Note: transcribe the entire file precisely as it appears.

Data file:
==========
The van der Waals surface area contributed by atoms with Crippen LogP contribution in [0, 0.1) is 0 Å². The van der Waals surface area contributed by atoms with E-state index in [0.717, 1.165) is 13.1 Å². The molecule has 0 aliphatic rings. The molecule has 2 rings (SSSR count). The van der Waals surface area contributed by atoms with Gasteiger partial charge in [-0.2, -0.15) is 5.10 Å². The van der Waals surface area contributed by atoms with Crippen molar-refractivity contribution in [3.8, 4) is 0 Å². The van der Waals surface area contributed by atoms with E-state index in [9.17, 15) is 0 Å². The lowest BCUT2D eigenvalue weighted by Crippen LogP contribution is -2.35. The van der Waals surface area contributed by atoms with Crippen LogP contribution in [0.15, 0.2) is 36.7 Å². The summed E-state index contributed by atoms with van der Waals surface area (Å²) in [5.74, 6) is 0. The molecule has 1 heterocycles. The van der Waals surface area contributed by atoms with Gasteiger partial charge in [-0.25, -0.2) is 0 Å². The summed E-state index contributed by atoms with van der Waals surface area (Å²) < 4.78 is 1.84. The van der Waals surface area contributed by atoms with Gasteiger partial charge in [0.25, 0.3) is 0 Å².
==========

The van der Waals surface area contributed by atoms with Crippen LogP contribution in [0, 0.1) is 0 Å². The van der Waals surface area contributed by atoms with E-state index in [0.717, 1.165) is 13.1 Å². The molecule has 0 aliphatic rings. The molecule has 2 rings (SSSR count). The van der Waals surface area contributed by atoms with Gasteiger partial charge in [-0.2, -0.15) is 5.10 Å². The van der Waals surface area contributed by atoms with Crippen molar-refractivity contribution in [3.8, 4) is 0 Å². The van der Waals surface area contributed by atoms with E-state index in [9.17, 15) is 0 Å². The lowest BCUT2D eigenvalue weighted by Crippen LogP contribution is -2.35. The van der Waals surface area contributed by atoms with Crippen LogP contribution in [0.15, 0.2) is 36.7 Å². The summed E-state index contributed by atoms with van der Waals surface area (Å²) in [5.74, 6) is 0. The molecule has 1 heterocycles. The van der Waals surface area contributed by atoms with Gasteiger partial charge in [-0.25, -0.2) is 0 Å². The summed E-state index contributed by atoms with van der Waals surface area (Å²) < 4.78 is 1.84. The van der Waals surface area contributed by atoms with Gasteiger partial charge in [0.25, 0.3) is 0 Å².